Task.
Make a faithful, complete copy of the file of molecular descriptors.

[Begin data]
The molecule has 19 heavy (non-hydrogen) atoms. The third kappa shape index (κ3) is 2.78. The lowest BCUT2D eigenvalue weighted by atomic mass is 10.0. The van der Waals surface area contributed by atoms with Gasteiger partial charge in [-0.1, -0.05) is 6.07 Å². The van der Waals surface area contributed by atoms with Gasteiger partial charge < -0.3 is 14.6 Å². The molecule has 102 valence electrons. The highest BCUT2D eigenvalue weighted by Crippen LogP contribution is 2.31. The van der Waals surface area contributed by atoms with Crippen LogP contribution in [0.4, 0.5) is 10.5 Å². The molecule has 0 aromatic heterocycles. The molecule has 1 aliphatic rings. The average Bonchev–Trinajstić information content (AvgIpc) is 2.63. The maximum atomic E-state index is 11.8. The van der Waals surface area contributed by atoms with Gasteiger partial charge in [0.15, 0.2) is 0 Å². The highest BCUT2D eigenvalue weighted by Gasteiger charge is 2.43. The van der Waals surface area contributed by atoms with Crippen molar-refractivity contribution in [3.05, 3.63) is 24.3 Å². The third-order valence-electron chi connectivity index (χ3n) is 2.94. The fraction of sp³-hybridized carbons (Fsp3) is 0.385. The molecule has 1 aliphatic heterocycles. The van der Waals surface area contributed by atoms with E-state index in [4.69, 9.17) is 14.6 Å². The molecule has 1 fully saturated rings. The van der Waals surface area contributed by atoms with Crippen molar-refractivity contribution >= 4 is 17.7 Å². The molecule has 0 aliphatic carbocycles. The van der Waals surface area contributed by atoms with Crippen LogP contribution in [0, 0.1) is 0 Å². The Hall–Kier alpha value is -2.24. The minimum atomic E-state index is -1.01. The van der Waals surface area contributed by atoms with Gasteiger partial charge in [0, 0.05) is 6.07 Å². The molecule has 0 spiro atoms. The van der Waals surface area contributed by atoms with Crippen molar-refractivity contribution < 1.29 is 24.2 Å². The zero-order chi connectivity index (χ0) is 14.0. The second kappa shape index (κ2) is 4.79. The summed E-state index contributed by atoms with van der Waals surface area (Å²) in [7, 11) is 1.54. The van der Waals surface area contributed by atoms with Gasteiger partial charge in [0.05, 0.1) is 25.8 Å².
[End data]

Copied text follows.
The molecule has 19 heavy (non-hydrogen) atoms. The third kappa shape index (κ3) is 2.78. The lowest BCUT2D eigenvalue weighted by atomic mass is 10.0. The van der Waals surface area contributed by atoms with Gasteiger partial charge in [-0.1, -0.05) is 6.07 Å². The van der Waals surface area contributed by atoms with Gasteiger partial charge < -0.3 is 14.6 Å². The molecule has 102 valence electrons. The highest BCUT2D eigenvalue weighted by Crippen LogP contribution is 2.31. The van der Waals surface area contributed by atoms with Crippen LogP contribution in [0.4, 0.5) is 10.5 Å². The molecule has 0 aromatic heterocycles. The molecule has 1 aliphatic rings. The average Bonchev–Trinajstić information content (AvgIpc) is 2.63. The maximum atomic E-state index is 11.8. The van der Waals surface area contributed by atoms with Gasteiger partial charge in [0.15, 0.2) is 0 Å². The highest BCUT2D eigenvalue weighted by Gasteiger charge is 2.43. The van der Waals surface area contributed by atoms with Crippen molar-refractivity contribution in [3.05, 3.63) is 24.3 Å². The third-order valence-electron chi connectivity index (χ3n) is 2.94. The fraction of sp³-hybridized carbons (Fsp3) is 0.385. The molecule has 1 aliphatic heterocycles. The van der Waals surface area contributed by atoms with E-state index in [4.69, 9.17) is 14.6 Å². The molecule has 1 fully saturated rings. The van der Waals surface area contributed by atoms with Crippen molar-refractivity contribution >= 4 is 17.7 Å². The molecule has 0 aliphatic carbocycles. The van der Waals surface area contributed by atoms with Crippen LogP contribution in [0, 0.1) is 0 Å². The Hall–Kier alpha value is -2.24. The minimum atomic E-state index is -1.01. The van der Waals surface area contributed by atoms with Gasteiger partial charge in [0, 0.05) is 6.07 Å². The molecule has 0 spiro atoms. The van der Waals surface area contributed by atoms with Crippen molar-refractivity contribution < 1.29 is 24.2 Å². The zero-order chi connectivity index (χ0) is 14.0. The second kappa shape index (κ2) is 4.79. The summed E-state index contributed by atoms with van der Waals surface area (Å²) in [7, 11) is 1.54. The van der Waals surface area contributed by atoms with Gasteiger partial charge in [0.05, 0.1) is 25.8 Å².